The most forgettable book in the New Testament – Philemon (NTiR)

Bible and magnifying glass A one chapter book? The hell you say! There have been a couple of books in the New Testament that seemed out of place. But none so far afield as Philemon. Why in the world is there a one-chapter letter in the New Testament? Especially since the crux of the letter is one of Paul’s best friends? I seriously cannot see anything in this letter that ties into Christianity at all. Nor anything in this letter that could inspire Christians. Nor instruct Christians about how Paul believes they should lead their lives.

It seems that there’s a very good reason I can’t recall hearing or reading anything about this letter before this project. I see absolutely no reason at all to waste your time reading this. It is a short letter, though, so if you have 30 seconds and the desire to be bored (and possibly confused), give it a read.

Epistle to Philemon

Chapter 1

Even weirder, there is one topic to the letter: Onesimus. Paul considers Onesimus a son, and asks Philemon to take Onesimus in. Paul states that this isn’t a command, but it sure reads like one to me. Paul does go the dickish route (“I will not mention to you that you owe me your very life.”) and the pleading route (“I prefer to make my appeal on the basis of love…”) There’s no doubt, though, that Paul isn’t asking.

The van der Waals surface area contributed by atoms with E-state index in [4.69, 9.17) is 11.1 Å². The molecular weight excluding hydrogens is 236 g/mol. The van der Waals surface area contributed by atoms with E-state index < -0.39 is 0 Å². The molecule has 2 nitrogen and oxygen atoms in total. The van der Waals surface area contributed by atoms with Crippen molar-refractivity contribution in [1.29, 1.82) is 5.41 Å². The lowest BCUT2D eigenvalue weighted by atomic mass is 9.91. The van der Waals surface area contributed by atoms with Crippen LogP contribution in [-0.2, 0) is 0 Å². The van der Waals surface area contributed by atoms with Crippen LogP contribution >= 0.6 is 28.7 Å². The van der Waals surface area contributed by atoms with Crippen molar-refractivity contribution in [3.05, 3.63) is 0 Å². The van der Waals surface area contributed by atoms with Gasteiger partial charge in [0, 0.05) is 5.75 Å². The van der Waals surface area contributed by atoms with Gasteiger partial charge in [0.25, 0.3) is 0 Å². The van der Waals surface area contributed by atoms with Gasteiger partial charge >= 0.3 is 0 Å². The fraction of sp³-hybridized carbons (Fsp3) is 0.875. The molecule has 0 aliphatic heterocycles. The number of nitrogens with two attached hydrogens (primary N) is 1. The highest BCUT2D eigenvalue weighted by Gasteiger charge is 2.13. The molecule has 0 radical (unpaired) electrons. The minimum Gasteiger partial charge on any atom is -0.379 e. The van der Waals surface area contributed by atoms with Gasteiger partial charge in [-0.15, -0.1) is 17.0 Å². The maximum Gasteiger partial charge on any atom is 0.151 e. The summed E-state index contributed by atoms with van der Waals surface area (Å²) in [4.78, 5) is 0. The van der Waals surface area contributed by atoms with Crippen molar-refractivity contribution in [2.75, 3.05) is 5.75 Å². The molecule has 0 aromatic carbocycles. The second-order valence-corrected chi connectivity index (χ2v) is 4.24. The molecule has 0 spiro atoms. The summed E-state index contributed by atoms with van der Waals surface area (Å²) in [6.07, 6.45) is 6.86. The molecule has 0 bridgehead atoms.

Conclusion

Ayup, that was very, very weird

Up next: Hebrews, giving someone besides Paul a chance

New installments of The New Testament In Review will be posted each Tuesday and Thursday. The new posts will always be on my blog, http://biffster.org. The entire series is accessible via http://biffster.org/ntir. If you are one of my Facebook friends, you can get an advance preview on my Facebook page. You can also follow me (@biffster) on Twitter to be alerted to new posts.

3 thoughts on “The most forgettable book in the New Testament – Philemon (NTiR)

  1. I’m another that doesn’t understand the point of Philemon. I’m currently taking a class on Paul and am curious to see what the prof has to say. I’ll report back if I find anything of note. πŸ™‚

    1. Let me know what you find out. I know that my research through this blog series has been almost nil, but I am fascinated by some of the behind-the-scenes information and background.

      If I ever pay off my student loans, I might just go back to school and work towards master’s degree in religion. πŸ™‚

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